Apple Watch can help track Parkinson’s disease symptoms, research shows

Apple’s quest to put a smartwatch on every wrist continues with its latest health research: a new study showing the Apple Watch can be used to monitor symptoms of Parkinson’s disease.

Researchers at Apple, working with specialists who treat Parkinson’s, designed a system that uses the Apple Watch to detect the motor symptoms that are a hallmark of the neurological disease. By monitoring resting tremors and other involuntary movements, the researchers were able to identify the characteristic “on” and “off” patterns of medication’s effects. Their findings were published Wednesday in Science Translational Medicine.

The research could be a boon to both clinical trials and care for the millions living globally with Parkinson’s. If further developed, the researchers’ system could be used to capture round-the-clock objective measurements of symptoms with the Apple Watch. Specialists often rely on infrequent clinical visits and self-reporting to monitor the disease’s progression and the impacts of medicine. While there are specialized devices in the market that can do such monitoring, there are advantages to using a gadget people recognize and feel comfortable around.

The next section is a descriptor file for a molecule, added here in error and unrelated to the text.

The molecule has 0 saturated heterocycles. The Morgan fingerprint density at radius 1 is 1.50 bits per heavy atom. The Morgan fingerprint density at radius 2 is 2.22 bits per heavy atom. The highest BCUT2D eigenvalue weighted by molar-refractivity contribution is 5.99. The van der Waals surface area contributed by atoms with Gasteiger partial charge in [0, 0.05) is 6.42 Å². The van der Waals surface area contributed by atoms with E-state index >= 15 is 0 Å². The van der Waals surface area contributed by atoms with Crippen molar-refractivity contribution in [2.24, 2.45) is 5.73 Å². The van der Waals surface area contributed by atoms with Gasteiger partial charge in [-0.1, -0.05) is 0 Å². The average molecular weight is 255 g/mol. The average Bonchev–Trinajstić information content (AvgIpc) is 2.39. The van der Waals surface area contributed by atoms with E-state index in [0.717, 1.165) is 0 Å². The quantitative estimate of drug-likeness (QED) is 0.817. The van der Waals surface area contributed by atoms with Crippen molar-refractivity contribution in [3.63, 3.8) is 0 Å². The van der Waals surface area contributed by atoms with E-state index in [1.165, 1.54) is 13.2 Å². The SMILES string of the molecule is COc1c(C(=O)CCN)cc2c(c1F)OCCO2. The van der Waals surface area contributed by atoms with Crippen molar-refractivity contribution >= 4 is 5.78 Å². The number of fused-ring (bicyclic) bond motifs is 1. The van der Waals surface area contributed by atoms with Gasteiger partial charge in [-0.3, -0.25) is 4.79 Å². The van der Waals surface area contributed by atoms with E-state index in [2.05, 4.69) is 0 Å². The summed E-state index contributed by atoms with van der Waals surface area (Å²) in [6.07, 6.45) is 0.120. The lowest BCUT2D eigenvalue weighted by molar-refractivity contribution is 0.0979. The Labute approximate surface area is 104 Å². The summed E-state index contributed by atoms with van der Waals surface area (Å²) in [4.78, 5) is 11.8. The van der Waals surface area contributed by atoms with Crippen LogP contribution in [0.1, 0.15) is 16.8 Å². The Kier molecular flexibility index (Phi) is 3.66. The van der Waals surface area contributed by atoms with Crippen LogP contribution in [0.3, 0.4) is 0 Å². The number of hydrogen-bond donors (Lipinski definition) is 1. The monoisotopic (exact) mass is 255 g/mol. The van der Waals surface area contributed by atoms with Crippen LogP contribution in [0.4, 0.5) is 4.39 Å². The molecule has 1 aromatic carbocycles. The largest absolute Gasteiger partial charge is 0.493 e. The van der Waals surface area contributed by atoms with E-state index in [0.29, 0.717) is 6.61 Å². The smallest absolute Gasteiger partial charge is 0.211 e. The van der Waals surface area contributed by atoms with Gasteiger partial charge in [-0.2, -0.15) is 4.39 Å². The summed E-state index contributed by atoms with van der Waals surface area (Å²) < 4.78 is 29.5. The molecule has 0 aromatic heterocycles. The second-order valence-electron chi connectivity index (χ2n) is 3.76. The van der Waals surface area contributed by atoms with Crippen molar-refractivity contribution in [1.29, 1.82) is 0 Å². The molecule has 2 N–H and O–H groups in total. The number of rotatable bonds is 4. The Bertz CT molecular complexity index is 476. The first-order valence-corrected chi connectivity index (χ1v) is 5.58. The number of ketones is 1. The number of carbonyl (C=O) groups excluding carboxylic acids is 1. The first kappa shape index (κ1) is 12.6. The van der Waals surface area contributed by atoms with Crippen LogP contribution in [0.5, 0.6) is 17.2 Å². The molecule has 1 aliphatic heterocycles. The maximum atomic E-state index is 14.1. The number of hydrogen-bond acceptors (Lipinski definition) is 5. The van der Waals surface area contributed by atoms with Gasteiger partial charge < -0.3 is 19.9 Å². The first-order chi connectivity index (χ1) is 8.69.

“Having the ability to take a commonly available device that’s already out there like an Apple Watch … and be able to do this type of monitoring is really nice because you’ll be able to give the clinicians who are caring for these people in their home a much clearer idea of what’s going on throughout the cycle of the day,” said Michael Okun, executive director at the Fixel Institute for Neurological Diseases at the University of Florida and national medical advisor for the Parkinson’s Foundation. Okun was not involved in the new research.

The new system, called the Motor Fluctuations Monitor for Parkinson’s disease (MM4PD), uses the Apple Watch’s accelerometer and gyroscope data to detect the presence of resting tremor or dyskinesia. Resting tremors, which can affect the hands, legs, and other parts of the body, are a common symptom of Parkinson’s. Dyskinesia, another type of involuntary movement, is a frequent side effect of medication used to treat the disease.